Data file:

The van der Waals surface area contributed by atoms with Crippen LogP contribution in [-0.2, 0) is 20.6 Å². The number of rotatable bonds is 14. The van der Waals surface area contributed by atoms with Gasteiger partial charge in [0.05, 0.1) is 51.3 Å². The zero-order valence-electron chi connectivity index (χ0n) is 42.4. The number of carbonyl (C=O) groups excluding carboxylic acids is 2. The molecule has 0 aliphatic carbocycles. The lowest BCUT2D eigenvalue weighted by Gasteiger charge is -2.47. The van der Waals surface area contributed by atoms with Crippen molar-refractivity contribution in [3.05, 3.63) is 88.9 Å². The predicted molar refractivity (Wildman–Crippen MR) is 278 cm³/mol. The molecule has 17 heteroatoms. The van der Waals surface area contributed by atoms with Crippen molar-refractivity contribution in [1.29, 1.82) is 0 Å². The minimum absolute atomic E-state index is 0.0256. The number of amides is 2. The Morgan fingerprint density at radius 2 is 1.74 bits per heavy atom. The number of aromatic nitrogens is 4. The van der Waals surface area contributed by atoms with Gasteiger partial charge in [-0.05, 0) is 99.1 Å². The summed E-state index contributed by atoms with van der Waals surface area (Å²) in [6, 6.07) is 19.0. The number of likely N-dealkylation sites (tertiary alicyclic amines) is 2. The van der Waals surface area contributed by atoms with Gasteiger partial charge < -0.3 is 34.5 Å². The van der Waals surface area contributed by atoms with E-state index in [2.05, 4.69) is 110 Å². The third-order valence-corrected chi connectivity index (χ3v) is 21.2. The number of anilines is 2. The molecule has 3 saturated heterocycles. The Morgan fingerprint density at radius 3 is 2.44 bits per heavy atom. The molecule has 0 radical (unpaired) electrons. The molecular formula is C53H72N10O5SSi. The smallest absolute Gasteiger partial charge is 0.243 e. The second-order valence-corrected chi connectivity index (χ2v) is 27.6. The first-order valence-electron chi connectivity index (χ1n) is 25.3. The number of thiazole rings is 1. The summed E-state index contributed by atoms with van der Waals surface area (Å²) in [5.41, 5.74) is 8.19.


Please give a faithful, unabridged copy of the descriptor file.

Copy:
The van der Waals surface area contributed by atoms with Crippen LogP contribution in [-0.2, 0) is 20.6 Å². The number of rotatable bonds is 14. The van der Waals surface area contributed by atoms with Gasteiger partial charge in [0.05, 0.1) is 51.3 Å². The zero-order valence-electron chi connectivity index (χ0n) is 42.4. The number of carbonyl (C=O) groups excluding carboxylic acids is 2. The molecule has 0 aliphatic carbocycles. The lowest BCUT2D eigenvalue weighted by Gasteiger charge is -2.47. The van der Waals surface area contributed by atoms with Crippen molar-refractivity contribution in [3.05, 3.63) is 88.9 Å². The predicted molar refractivity (Wildman–Crippen MR) is 278 cm³/mol. The molecule has 17 heteroatoms. The van der Waals surface area contributed by atoms with Crippen molar-refractivity contribution in [1.29, 1.82) is 0 Å². The minimum absolute atomic E-state index is 0.0256. The number of amides is 2. The Morgan fingerprint density at radius 2 is 1.74 bits per heavy atom. The number of aromatic nitrogens is 4. The van der Waals surface area contributed by atoms with Gasteiger partial charge in [-0.05, 0) is 99.1 Å². The summed E-state index contributed by atoms with van der Waals surface area (Å²) in [6, 6.07) is 19.0. The number of likely N-dealkylation sites (tertiary alicyclic amines) is 2. The van der Waals surface area contributed by atoms with Gasteiger partial charge < -0.3 is 34.5 Å². The van der Waals surface area contributed by atoms with E-state index in [2.05, 4.69) is 110 Å². The third-order valence-corrected chi connectivity index (χ3v) is 21.2. The number of anilines is 2. The molecule has 3 saturated heterocycles. The Morgan fingerprint density at radius 3 is 2.44 bits per heavy atom. The molecule has 0 radical (unpaired) electrons. The molecular formula is C53H72N10O5SSi. The smallest absolute Gasteiger partial charge is 0.243 e. The second-order valence-corrected chi connectivity index (χ2v) is 27.6. The first-order valence-electron chi connectivity index (χ1n) is 25.3. The number of thiazole rings is 1. The summed E-state index contributed by atoms with van der Waals surface area (Å²) in [5.41, 5.74) is 8.19.